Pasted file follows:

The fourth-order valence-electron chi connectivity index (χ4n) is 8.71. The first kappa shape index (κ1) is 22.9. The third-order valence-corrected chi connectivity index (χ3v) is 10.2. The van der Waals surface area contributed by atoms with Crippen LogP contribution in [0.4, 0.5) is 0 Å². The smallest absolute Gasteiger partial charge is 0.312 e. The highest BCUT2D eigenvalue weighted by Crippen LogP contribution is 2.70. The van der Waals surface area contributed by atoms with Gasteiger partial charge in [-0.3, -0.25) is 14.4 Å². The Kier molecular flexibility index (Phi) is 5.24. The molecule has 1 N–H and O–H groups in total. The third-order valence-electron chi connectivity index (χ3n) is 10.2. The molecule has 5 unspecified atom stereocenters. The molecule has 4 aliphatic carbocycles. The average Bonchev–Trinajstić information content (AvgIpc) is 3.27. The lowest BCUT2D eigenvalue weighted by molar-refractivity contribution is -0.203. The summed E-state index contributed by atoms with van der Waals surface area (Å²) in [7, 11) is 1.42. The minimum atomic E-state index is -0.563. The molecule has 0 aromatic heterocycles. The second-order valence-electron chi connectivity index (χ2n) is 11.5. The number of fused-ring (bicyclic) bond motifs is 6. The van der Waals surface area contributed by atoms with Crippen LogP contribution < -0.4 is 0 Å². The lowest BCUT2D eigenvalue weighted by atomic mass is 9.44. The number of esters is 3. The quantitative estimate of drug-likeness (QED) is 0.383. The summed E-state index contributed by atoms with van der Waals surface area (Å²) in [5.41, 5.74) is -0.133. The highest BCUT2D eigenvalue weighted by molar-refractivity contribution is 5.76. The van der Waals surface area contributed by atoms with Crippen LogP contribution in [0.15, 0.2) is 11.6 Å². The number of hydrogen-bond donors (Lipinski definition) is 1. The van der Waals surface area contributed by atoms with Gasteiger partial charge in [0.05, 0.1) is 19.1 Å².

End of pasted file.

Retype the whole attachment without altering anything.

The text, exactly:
The fourth-order valence-electron chi connectivity index (χ4n) is 8.71. The first kappa shape index (κ1) is 22.9. The third-order valence-corrected chi connectivity index (χ3v) is 10.2. The van der Waals surface area contributed by atoms with Crippen LogP contribution in [0.4, 0.5) is 0 Å². The smallest absolute Gasteiger partial charge is 0.312 e. The highest BCUT2D eigenvalue weighted by Crippen LogP contribution is 2.70. The van der Waals surface area contributed by atoms with Gasteiger partial charge in [-0.3, -0.25) is 14.4 Å². The Kier molecular flexibility index (Phi) is 5.24. The molecule has 1 N–H and O–H groups in total. The third-order valence-electron chi connectivity index (χ3n) is 10.2. The molecule has 5 unspecified atom stereocenters. The molecule has 4 aliphatic carbocycles. The average Bonchev–Trinajstić information content (AvgIpc) is 3.27. The lowest BCUT2D eigenvalue weighted by molar-refractivity contribution is -0.203. The summed E-state index contributed by atoms with van der Waals surface area (Å²) in [7, 11) is 1.42. The minimum atomic E-state index is -0.563. The molecule has 0 aromatic heterocycles. The second-order valence-electron chi connectivity index (χ2n) is 11.5. The number of fused-ring (bicyclic) bond motifs is 6. The van der Waals surface area contributed by atoms with Crippen LogP contribution < -0.4 is 0 Å². The lowest BCUT2D eigenvalue weighted by atomic mass is 9.44. The number of esters is 3. The quantitative estimate of drug-likeness (QED) is 0.383. The summed E-state index contributed by atoms with van der Waals surface area (Å²) in [5.41, 5.74) is -0.133. The highest BCUT2D eigenvalue weighted by molar-refractivity contribution is 5.76. The van der Waals surface area contributed by atoms with Crippen LogP contribution in [0.15, 0.2) is 11.6 Å². The number of hydrogen-bond donors (Lipinski definition) is 1. The van der Waals surface area contributed by atoms with Gasteiger partial charge in [0.05, 0.1) is 19.1 Å².